The final movement was simply titled ‘Memorial’, an uplifting requiem in which I thought I could discern elements of the George Martin/Beatles arrangement on ‘All You Need Is Love’, with trumpet and horns superimposed above a repeating choral line. When the end came, the audience leapt their feet to greet orchestra and choir, and conductor Josep Vicent with rapturous applause. The 70 year-old Nyman was in the audience, and was encouraged to come forward to thunderous acclaim.
Earlier, Nyman had told the Liverpool Echo that he had sounded out representatives from the family groups before taking on the commission. He added that he felt they had been ‘treated like scum and not given their voice. You might say they’re getting their voices back now. But it’s 25 years too late.’ Speaking of the Memorial Symphony, he said, ‘It’s a piece without any surface politics. There’s no text which deals with evidence. It’s basically a very human and warm and strongly emotional piece. For the first time in my life I will own up to writing a piece whose sole purpose is to have an emotional, cathartic, beneficial influence on a situation that is still unresolved and extremely painful.’
Nevertheless, in the programme Michael Nyman writes that ‘unspoken, unsung, beneath the surface of this Symphony is the history of family pain and my personal anger with the corruption of the Thatcher government and her duplicitous police force.’ Amen to that.
There’s a rather curious story involved in how Nyman came to compose the Memorial. At the time of the Heysel disaster in 1985, he was part way through composing a new work to be performed in a disused power station in Rouen. One evening he sat down in front of the TV to watch the Liverpool -Juventus match – and on seeing the events that unfolded he immediately decided that the piece he was writing should be a memorial piece. The finished work was performed – just once – in Rouen. He attempted to have it performed in Liverpool, without success. The last movement was later used by Peter Greenaway on the soundtrack for his film The Cook, The Thief, His Wife and Her Lover.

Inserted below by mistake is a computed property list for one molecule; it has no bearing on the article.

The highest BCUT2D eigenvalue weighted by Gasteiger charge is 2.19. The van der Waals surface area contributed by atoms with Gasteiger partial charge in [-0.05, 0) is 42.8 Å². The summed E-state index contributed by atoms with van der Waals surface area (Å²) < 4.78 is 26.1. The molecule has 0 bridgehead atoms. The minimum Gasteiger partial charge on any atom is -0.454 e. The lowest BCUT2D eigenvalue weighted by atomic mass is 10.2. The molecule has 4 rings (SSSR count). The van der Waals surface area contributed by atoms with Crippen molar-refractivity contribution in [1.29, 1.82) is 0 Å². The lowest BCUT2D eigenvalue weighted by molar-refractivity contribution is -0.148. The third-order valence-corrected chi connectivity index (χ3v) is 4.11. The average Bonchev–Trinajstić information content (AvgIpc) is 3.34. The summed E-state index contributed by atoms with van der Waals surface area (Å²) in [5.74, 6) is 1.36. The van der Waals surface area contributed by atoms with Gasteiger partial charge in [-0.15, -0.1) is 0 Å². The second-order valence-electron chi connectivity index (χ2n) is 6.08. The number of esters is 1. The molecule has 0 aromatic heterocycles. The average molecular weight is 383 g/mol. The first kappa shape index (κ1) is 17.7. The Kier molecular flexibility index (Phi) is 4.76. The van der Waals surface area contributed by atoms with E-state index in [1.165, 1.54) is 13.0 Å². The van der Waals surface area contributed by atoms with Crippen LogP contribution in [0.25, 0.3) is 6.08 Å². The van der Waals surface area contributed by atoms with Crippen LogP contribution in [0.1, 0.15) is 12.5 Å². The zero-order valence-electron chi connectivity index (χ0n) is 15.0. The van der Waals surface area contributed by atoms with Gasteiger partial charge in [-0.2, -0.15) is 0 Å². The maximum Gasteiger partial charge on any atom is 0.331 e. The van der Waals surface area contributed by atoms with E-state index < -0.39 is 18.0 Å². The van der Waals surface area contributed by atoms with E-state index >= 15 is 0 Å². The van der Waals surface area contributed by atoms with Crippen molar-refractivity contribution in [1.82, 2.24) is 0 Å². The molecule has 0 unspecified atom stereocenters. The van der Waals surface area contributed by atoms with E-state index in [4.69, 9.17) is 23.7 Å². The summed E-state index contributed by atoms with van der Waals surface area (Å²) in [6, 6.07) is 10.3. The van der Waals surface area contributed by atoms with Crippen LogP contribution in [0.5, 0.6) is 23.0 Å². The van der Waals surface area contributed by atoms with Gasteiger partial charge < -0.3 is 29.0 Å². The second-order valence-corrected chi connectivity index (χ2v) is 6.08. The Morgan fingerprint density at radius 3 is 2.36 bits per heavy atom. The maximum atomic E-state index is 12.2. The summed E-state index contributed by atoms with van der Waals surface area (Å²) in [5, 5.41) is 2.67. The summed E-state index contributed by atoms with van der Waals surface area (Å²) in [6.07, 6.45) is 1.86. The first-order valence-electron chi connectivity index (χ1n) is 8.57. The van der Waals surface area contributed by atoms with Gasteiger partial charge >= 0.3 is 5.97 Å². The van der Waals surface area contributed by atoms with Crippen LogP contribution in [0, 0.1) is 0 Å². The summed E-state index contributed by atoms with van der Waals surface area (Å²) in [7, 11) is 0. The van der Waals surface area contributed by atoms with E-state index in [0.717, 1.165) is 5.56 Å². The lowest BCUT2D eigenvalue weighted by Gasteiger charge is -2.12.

Then, on the afternoon of 15 April 1989. Nyman was in the recording studio, coincidently revisiting his ‘Heysel Memorial’, when news of the disaster at Hillsborough began to unfold. In the weeks after Hillsborough, he decided to build a new memorial work around the piece he had originally dedicated to the Heysel Stadium disaster.
A recording of the Symphony will be played in Liverpool Cathedral at 15:06 on Wednesday 6 August, 3 September, and 17 September, and a CD will be released in September.
Meanwhile, up the road in Warrington, the inquests into the deaths of the 96 at Hillsborough continue. They began at the end of March and are expected to conclude in July 2015.
The Hillsborough Memorial outside Anfield